Genetics and Fertility This Week
A few interesting topics in the news this week:
A truly great article on the “unsung heroes of consumer genetics”. Read this to better understand the role of genetic counselors and its significance as we tread further into a world of personalized medicine!
Researchers at Northwestern’s School of Medicine have implanted 3D printed ovaries in mice. A scaffold was printed to hold ovarian follicle cells and oocytes, the precursor to egg cells. The mice not only gave birth to healthy pups but also showed regular hormone cycles and function. The researchers began this project with the ultimate goal of restoring fertility for cancer patients whose fertility is compromised by treatment. The research lead also believes 3D printed ovaries could potentially be used to regulate hormone cycles in women diagnosed with reduced ovarian function.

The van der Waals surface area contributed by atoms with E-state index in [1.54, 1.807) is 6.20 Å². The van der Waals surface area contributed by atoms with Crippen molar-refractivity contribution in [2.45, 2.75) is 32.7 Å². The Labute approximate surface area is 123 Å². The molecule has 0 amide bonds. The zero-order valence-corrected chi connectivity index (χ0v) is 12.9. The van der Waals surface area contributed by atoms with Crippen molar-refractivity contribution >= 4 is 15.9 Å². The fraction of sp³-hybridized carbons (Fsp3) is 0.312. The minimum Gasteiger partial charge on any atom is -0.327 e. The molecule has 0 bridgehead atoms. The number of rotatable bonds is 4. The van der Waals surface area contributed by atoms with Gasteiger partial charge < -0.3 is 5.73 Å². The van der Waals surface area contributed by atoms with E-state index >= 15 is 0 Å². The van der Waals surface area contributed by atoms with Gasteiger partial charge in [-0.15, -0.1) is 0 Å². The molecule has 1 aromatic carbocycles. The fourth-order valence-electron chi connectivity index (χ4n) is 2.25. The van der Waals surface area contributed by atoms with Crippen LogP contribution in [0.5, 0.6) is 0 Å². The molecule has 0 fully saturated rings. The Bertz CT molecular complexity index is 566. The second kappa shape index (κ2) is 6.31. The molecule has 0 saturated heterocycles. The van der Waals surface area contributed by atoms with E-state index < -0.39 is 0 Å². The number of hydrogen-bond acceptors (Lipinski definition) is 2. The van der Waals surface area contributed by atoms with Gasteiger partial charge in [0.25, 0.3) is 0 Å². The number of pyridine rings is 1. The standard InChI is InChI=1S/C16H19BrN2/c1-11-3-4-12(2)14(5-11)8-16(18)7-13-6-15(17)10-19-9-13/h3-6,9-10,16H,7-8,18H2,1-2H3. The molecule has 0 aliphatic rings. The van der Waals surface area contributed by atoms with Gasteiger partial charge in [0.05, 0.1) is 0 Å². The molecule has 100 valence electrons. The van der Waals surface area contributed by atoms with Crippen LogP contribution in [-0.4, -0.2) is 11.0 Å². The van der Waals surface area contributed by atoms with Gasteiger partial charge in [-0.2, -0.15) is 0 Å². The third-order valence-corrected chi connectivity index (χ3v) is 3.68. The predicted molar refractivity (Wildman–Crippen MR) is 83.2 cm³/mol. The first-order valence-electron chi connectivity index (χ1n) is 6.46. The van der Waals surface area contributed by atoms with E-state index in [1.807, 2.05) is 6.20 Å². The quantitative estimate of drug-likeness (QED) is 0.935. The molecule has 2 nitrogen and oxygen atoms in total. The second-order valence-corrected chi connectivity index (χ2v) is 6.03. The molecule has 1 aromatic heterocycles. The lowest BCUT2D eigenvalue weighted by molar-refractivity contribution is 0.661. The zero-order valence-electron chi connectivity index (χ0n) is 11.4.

The high cost of IVF treatments in the US is not a novel subject. The cost can often be limiting to women and couples struggling to conceive. What’s happening as a result is more and more couples are taking “IVF holidays”, traveling outside the US for the procedure. Forty percent of the IVF cycles performed in the Czech Republic in 2014 were for foreign patients. These trips, happening in several European countries, often include the use of donor eggs.
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